4G is finally coming to EMEA – with services either prepared for launch or launching across multiple countries. The latest is from the UK’s EE, which is planning to cover 70% of the UK population with 4G by 2013, and 98% by 2014.
And not before time. Sprint for example began rolling out 4G in America as far back as 2008. As Matthew Howett, practice leader, regulatory telecoms at research house Ovum points out: "Behind countries such as Angola, Azerbaijan and Uzbekistan, Britain has rightly been lamented for being in the slow lane when it comes to 4G mobile services. However that is all set to change with Everything Everywhere’s (now EE) new brand for 4G mobile services.”
But why the rush? Obviously, 4G is very exciting – video streaming, broadcast, video conferencing, Internet, email and access to corporate apps. And it will be significantly faster than 3G. However the average user does not really understand the difference between 3G and 4G.
But one thing really is different this time, and that is the quantity of cloud-based products and services which consumers and enterprise employees can now access. 4G has a killer platform and that is cloud. Consumers have become increasingly used to cloud applications – Facebook, Gmail etc – and are starting to want all their data accessible from any device, wherever they are. These ‘personal clouds’ are supported by evolving device technologies. They are also supported by mobile network evolution, as faster speeds become available.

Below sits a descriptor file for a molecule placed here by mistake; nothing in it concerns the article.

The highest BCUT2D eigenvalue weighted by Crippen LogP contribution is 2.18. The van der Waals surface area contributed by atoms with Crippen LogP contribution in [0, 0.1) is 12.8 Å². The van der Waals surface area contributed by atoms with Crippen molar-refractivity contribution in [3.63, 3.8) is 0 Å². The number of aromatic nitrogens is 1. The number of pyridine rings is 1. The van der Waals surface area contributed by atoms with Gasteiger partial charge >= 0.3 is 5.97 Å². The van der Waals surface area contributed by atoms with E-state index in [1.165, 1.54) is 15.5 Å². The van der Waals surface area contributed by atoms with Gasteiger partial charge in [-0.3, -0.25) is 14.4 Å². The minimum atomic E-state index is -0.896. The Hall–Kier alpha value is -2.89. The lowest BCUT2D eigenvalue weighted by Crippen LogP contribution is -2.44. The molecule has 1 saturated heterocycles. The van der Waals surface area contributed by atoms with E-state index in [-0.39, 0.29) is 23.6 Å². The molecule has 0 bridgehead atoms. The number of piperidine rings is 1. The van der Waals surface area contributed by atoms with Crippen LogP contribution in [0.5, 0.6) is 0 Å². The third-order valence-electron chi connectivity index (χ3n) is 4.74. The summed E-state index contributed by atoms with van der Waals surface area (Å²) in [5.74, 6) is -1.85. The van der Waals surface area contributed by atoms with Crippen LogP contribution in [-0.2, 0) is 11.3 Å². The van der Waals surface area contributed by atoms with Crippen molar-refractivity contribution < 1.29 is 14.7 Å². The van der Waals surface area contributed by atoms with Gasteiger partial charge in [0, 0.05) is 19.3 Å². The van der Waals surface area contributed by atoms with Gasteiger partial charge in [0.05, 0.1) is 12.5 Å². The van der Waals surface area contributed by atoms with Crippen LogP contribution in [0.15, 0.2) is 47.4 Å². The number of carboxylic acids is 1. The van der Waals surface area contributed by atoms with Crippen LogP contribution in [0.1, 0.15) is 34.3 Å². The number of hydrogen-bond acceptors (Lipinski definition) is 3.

And, following the ‘bring your own device’ (BYOD) trend, companies may soon have to start contending with employee demands to have corporate information securely available across multiple devices. A kind of BYOC (bring your own cloud). This requires a reworking of corporate infrastructures to support a flexible cloud architecture. Intel’s “Open Cloud vision” describes how this might happen: a world of interoperable “federated” clouds; “automated” movement of software applications and resources; and PC and device-savvy “client-aware” clouds that know what processing should take place in the cloud or on your laptop, smartphone or other device.
The combination of fast network access over 4G and interoperable cloud architectures offers the possibility of a real improvement in corporate infrastructure, collaboration and information sharing on the move. As Gartner says “When combined with mobile cloud scenarios, LTE/4G could provide significant value to enterprise mobility”. And that would prove significant value to business, starting to justify they hype over 4G.
Intel Cloud Builders is a cross-industry initiative aimed at making it easier to build, enhance, and operate cloud infrastructure. Its work is relevant to enterprises, hosters, telcos, and service providers looking for transformational guidance that will yield more simplified, secure, and efficient cloud infrastructures.